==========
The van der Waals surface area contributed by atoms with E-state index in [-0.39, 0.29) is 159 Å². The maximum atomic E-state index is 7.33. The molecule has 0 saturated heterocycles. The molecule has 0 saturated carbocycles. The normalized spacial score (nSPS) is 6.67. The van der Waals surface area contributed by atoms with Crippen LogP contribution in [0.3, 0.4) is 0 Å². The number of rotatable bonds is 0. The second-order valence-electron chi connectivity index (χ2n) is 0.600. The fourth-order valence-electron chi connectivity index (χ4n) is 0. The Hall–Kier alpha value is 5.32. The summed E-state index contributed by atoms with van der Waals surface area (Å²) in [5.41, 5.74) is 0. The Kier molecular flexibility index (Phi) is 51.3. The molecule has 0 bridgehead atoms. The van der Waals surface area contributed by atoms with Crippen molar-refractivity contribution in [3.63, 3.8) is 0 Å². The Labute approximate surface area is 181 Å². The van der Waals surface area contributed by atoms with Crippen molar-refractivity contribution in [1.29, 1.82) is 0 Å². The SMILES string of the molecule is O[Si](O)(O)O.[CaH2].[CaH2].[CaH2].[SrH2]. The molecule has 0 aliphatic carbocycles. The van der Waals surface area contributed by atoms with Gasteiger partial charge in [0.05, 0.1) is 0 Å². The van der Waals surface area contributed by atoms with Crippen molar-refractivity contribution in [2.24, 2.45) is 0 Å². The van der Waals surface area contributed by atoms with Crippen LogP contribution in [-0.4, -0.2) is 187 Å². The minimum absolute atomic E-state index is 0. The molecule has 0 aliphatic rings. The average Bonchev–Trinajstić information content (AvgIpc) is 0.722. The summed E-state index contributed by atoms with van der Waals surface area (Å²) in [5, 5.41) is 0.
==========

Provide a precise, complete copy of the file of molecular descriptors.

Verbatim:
The van der Waals surface area contributed by atoms with E-state index in [-0.39, 0.29) is 159 Å². The maximum atomic E-state index is 7.33. The molecule has 0 saturated heterocycles. The molecule has 0 saturated carbocycles. The normalized spacial score (nSPS) is 6.67. The van der Waals surface area contributed by atoms with Crippen LogP contribution in [0.3, 0.4) is 0 Å². The number of rotatable bonds is 0. The second-order valence-electron chi connectivity index (χ2n) is 0.600. The fourth-order valence-electron chi connectivity index (χ4n) is 0. The Hall–Kier alpha value is 5.32. The summed E-state index contributed by atoms with van der Waals surface area (Å²) in [5.41, 5.74) is 0. The Kier molecular flexibility index (Phi) is 51.3. The molecule has 0 bridgehead atoms. The van der Waals surface area contributed by atoms with Crippen molar-refractivity contribution in [3.63, 3.8) is 0 Å². The Labute approximate surface area is 181 Å². The van der Waals surface area contributed by atoms with Crippen molar-refractivity contribution in [1.29, 1.82) is 0 Å². The SMILES string of the molecule is O[Si](O)(O)O.[CaH2].[CaH2].[CaH2].[SrH2]. The molecule has 0 aliphatic carbocycles. The van der Waals surface area contributed by atoms with Gasteiger partial charge in [0.05, 0.1) is 0 Å². The van der Waals surface area contributed by atoms with Crippen molar-refractivity contribution in [2.24, 2.45) is 0 Å². The van der Waals surface area contributed by atoms with Crippen LogP contribution in [-0.4, -0.2) is 187 Å². The minimum absolute atomic E-state index is 0. The molecule has 0 aliphatic rings. The average Bonchev–Trinajstić information content (AvgIpc) is 0.722. The summed E-state index contributed by atoms with van der Waals surface area (Å²) in [5, 5.41) is 0.